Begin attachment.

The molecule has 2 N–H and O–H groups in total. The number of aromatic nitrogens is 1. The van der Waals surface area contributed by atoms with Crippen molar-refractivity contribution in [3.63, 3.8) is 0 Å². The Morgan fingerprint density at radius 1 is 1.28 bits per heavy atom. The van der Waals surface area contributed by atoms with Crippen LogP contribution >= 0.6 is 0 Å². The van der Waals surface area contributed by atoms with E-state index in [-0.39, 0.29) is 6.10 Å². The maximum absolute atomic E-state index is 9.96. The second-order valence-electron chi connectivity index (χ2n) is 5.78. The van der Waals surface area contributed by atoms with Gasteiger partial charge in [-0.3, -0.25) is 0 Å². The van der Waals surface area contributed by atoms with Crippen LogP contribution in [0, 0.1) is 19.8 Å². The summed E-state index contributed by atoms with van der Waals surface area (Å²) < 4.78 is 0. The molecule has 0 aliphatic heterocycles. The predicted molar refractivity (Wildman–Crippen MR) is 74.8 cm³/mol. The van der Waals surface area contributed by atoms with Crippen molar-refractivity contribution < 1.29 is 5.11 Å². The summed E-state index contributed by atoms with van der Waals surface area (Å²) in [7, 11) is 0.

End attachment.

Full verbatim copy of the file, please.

The molecule has 2 N–H and O–H groups in total. The number of aromatic nitrogens is 1. The van der Waals surface area contributed by atoms with Crippen molar-refractivity contribution in [3.63, 3.8) is 0 Å². The Morgan fingerprint density at radius 1 is 1.28 bits per heavy atom. The van der Waals surface area contributed by atoms with Crippen LogP contribution >= 0.6 is 0 Å². The van der Waals surface area contributed by atoms with E-state index in [-0.39, 0.29) is 6.10 Å². The maximum absolute atomic E-state index is 9.96. The second-order valence-electron chi connectivity index (χ2n) is 5.78. The van der Waals surface area contributed by atoms with Gasteiger partial charge in [-0.3, -0.25) is 0 Å². The van der Waals surface area contributed by atoms with Crippen LogP contribution in [0, 0.1) is 19.8 Å². The summed E-state index contributed by atoms with van der Waals surface area (Å²) < 4.78 is 0. The molecule has 0 aliphatic heterocycles. The predicted molar refractivity (Wildman–Crippen MR) is 74.8 cm³/mol. The van der Waals surface area contributed by atoms with Crippen molar-refractivity contribution < 1.29 is 5.11 Å². The summed E-state index contributed by atoms with van der Waals surface area (Å²) in [7, 11) is 0.